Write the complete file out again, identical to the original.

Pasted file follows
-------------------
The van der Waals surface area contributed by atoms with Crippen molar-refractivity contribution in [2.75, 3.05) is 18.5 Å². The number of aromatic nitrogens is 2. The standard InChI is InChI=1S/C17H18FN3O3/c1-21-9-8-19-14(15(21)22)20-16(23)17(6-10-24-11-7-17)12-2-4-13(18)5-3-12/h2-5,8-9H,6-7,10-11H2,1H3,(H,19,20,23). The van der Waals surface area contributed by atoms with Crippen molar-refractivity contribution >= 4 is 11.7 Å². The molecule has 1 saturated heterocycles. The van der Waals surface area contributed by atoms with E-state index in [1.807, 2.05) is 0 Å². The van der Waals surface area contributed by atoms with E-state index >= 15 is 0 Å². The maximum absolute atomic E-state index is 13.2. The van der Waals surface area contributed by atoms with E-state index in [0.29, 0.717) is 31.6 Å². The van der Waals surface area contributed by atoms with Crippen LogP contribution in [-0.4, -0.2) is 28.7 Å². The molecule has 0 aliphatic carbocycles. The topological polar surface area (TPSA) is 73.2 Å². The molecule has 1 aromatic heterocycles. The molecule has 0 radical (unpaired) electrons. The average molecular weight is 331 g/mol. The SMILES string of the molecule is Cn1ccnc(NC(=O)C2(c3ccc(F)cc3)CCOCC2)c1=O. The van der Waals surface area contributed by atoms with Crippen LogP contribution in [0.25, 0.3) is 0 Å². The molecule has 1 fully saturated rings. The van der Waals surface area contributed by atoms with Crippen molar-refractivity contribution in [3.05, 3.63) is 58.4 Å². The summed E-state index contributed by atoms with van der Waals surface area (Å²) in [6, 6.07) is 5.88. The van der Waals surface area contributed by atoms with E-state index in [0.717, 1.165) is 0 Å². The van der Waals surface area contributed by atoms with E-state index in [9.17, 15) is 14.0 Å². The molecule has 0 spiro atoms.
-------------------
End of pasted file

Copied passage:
The van der Waals surface area contributed by atoms with Crippen molar-refractivity contribution in [2.75, 3.05) is 18.5 Å². The number of aromatic nitrogens is 2. The standard InChI is InChI=1S/C17H18FN3O3/c1-21-9-8-19-14(15(21)22)20-16(23)17(6-10-24-11-7-17)12-2-4-13(18)5-3-12/h2-5,8-9H,6-7,10-11H2,1H3,(H,19,20,23). The van der Waals surface area contributed by atoms with Crippen molar-refractivity contribution >= 4 is 11.7 Å². The molecule has 1 saturated heterocycles. The van der Waals surface area contributed by atoms with E-state index in [1.807, 2.05) is 0 Å². The van der Waals surface area contributed by atoms with E-state index >= 15 is 0 Å². The maximum absolute atomic E-state index is 13.2. The van der Waals surface area contributed by atoms with E-state index in [0.29, 0.717) is 31.6 Å². The van der Waals surface area contributed by atoms with Crippen LogP contribution in [-0.4, -0.2) is 28.7 Å². The molecule has 0 aliphatic carbocycles. The topological polar surface area (TPSA) is 73.2 Å². The molecule has 1 aromatic heterocycles. The molecule has 0 radical (unpaired) electrons. The average molecular weight is 331 g/mol. The SMILES string of the molecule is Cn1ccnc(NC(=O)C2(c3ccc(F)cc3)CCOCC2)c1=O. The van der Waals surface area contributed by atoms with Crippen LogP contribution in [0.25, 0.3) is 0 Å². The molecule has 1 fully saturated rings. The van der Waals surface area contributed by atoms with Crippen molar-refractivity contribution in [3.05, 3.63) is 58.4 Å². The summed E-state index contributed by atoms with van der Waals surface area (Å²) in [6, 6.07) is 5.88. The van der Waals surface area contributed by atoms with E-state index in [0.717, 1.165) is 0 Å². The van der Waals surface area contributed by atoms with E-state index in [9.17, 15) is 14.0 Å². The molecule has 0 spiro atoms.